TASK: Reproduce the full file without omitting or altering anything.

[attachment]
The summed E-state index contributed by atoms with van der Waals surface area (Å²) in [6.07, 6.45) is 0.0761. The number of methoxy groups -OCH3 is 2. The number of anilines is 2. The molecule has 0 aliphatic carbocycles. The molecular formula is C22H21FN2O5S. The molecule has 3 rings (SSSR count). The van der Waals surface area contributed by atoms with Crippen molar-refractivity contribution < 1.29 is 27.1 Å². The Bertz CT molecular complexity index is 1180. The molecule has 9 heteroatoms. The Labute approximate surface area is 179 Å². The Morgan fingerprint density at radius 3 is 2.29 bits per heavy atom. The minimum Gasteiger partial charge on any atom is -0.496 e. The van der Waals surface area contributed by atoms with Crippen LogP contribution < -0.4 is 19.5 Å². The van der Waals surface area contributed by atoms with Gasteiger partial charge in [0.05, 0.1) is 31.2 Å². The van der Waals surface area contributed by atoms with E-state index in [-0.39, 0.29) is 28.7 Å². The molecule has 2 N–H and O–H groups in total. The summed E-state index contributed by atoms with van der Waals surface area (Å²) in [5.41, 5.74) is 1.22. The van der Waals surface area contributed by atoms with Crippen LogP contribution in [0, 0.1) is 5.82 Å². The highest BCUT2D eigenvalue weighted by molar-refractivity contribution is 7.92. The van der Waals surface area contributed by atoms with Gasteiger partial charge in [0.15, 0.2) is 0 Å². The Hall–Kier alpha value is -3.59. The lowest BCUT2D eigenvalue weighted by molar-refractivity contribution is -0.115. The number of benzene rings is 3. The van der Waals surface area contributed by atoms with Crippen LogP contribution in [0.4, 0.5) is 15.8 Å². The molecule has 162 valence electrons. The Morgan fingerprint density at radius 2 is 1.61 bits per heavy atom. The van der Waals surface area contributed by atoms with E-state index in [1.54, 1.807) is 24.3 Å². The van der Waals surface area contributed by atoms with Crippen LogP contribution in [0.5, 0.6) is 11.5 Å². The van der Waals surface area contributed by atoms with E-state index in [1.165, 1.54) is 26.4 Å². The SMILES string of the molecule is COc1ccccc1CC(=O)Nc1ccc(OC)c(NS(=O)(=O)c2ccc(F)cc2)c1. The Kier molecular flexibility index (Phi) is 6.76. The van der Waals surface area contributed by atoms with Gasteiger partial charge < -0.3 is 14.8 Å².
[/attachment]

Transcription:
The summed E-state index contributed by atoms with van der Waals surface area (Å²) in [6.07, 6.45) is 0.0761. The number of methoxy groups -OCH3 is 2. The number of anilines is 2. The molecule has 0 aliphatic carbocycles. The molecular formula is C22H21FN2O5S. The molecule has 3 rings (SSSR count). The van der Waals surface area contributed by atoms with Crippen molar-refractivity contribution < 1.29 is 27.1 Å². The Bertz CT molecular complexity index is 1180. The molecule has 9 heteroatoms. The Labute approximate surface area is 179 Å². The Morgan fingerprint density at radius 3 is 2.29 bits per heavy atom. The minimum Gasteiger partial charge on any atom is -0.496 e. The van der Waals surface area contributed by atoms with Crippen LogP contribution < -0.4 is 19.5 Å². The van der Waals surface area contributed by atoms with Gasteiger partial charge in [0.05, 0.1) is 31.2 Å². The van der Waals surface area contributed by atoms with E-state index in [-0.39, 0.29) is 28.7 Å². The molecule has 2 N–H and O–H groups in total. The summed E-state index contributed by atoms with van der Waals surface area (Å²) in [5.41, 5.74) is 1.22. The van der Waals surface area contributed by atoms with Crippen LogP contribution in [0, 0.1) is 5.82 Å². The highest BCUT2D eigenvalue weighted by molar-refractivity contribution is 7.92. The van der Waals surface area contributed by atoms with Gasteiger partial charge in [0.15, 0.2) is 0 Å². The Hall–Kier alpha value is -3.59. The lowest BCUT2D eigenvalue weighted by molar-refractivity contribution is -0.115. The number of benzene rings is 3. The van der Waals surface area contributed by atoms with Crippen LogP contribution in [0.4, 0.5) is 15.8 Å². The molecule has 162 valence electrons. The Morgan fingerprint density at radius 2 is 1.61 bits per heavy atom. The van der Waals surface area contributed by atoms with E-state index in [1.54, 1.807) is 24.3 Å². The van der Waals surface area contributed by atoms with Crippen LogP contribution in [0.5, 0.6) is 11.5 Å². The van der Waals surface area contributed by atoms with E-state index in [1.165, 1.54) is 26.4 Å². The SMILES string of the molecule is COc1ccccc1CC(=O)Nc1ccc(OC)c(NS(=O)(=O)c2ccc(F)cc2)c1. The Kier molecular flexibility index (Phi) is 6.76. The van der Waals surface area contributed by atoms with Gasteiger partial charge < -0.3 is 14.8 Å².